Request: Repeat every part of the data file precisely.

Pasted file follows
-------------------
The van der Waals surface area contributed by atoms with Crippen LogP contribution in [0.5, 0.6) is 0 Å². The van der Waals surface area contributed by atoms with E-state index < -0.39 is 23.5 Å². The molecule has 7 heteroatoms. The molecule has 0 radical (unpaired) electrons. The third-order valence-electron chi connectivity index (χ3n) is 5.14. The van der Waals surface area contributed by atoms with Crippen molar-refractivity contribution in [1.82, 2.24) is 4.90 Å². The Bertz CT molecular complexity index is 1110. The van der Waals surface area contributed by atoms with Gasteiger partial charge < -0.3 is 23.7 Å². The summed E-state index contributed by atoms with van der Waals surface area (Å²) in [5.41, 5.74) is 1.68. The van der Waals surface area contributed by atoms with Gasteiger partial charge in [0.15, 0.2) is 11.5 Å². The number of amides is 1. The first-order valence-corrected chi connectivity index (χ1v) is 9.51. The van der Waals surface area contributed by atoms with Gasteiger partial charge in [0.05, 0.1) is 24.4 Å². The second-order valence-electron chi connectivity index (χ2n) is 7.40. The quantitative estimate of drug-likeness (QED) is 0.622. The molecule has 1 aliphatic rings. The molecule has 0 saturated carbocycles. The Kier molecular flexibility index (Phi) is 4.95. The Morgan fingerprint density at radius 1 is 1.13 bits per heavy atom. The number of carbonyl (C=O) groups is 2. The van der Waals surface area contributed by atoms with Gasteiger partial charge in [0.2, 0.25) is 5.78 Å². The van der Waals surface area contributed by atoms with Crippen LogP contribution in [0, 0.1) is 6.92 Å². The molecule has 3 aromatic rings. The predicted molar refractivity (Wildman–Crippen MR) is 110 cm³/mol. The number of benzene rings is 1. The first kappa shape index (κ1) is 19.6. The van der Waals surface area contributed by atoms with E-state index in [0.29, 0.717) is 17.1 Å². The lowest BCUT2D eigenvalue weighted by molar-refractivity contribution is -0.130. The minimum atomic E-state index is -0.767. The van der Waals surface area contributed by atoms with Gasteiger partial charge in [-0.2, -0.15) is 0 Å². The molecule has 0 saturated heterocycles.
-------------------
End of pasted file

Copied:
The van der Waals surface area contributed by atoms with Crippen LogP contribution in [0.5, 0.6) is 0 Å². The van der Waals surface area contributed by atoms with E-state index < -0.39 is 23.5 Å². The molecule has 7 heteroatoms. The molecule has 0 radical (unpaired) electrons. The third-order valence-electron chi connectivity index (χ3n) is 5.14. The van der Waals surface area contributed by atoms with Crippen molar-refractivity contribution in [1.82, 2.24) is 4.90 Å². The Bertz CT molecular complexity index is 1110. The van der Waals surface area contributed by atoms with Gasteiger partial charge < -0.3 is 23.7 Å². The summed E-state index contributed by atoms with van der Waals surface area (Å²) in [5.41, 5.74) is 1.68. The van der Waals surface area contributed by atoms with Gasteiger partial charge in [0.15, 0.2) is 11.5 Å². The number of amides is 1. The first-order valence-corrected chi connectivity index (χ1v) is 9.51. The van der Waals surface area contributed by atoms with Gasteiger partial charge in [0.05, 0.1) is 24.4 Å². The second-order valence-electron chi connectivity index (χ2n) is 7.40. The quantitative estimate of drug-likeness (QED) is 0.622. The molecule has 1 aliphatic rings. The molecule has 0 saturated carbocycles. The Kier molecular flexibility index (Phi) is 4.95. The Morgan fingerprint density at radius 1 is 1.13 bits per heavy atom. The number of carbonyl (C=O) groups is 2. The van der Waals surface area contributed by atoms with Gasteiger partial charge in [0.2, 0.25) is 5.78 Å². The van der Waals surface area contributed by atoms with Crippen LogP contribution in [0, 0.1) is 6.92 Å². The molecule has 3 aromatic rings. The predicted molar refractivity (Wildman–Crippen MR) is 110 cm³/mol. The number of benzene rings is 1. The first kappa shape index (κ1) is 19.6. The van der Waals surface area contributed by atoms with E-state index in [0.29, 0.717) is 17.1 Å². The lowest BCUT2D eigenvalue weighted by molar-refractivity contribution is -0.130. The minimum atomic E-state index is -0.767. The van der Waals surface area contributed by atoms with Gasteiger partial charge in [-0.2, -0.15) is 0 Å². The molecule has 0 saturated heterocycles.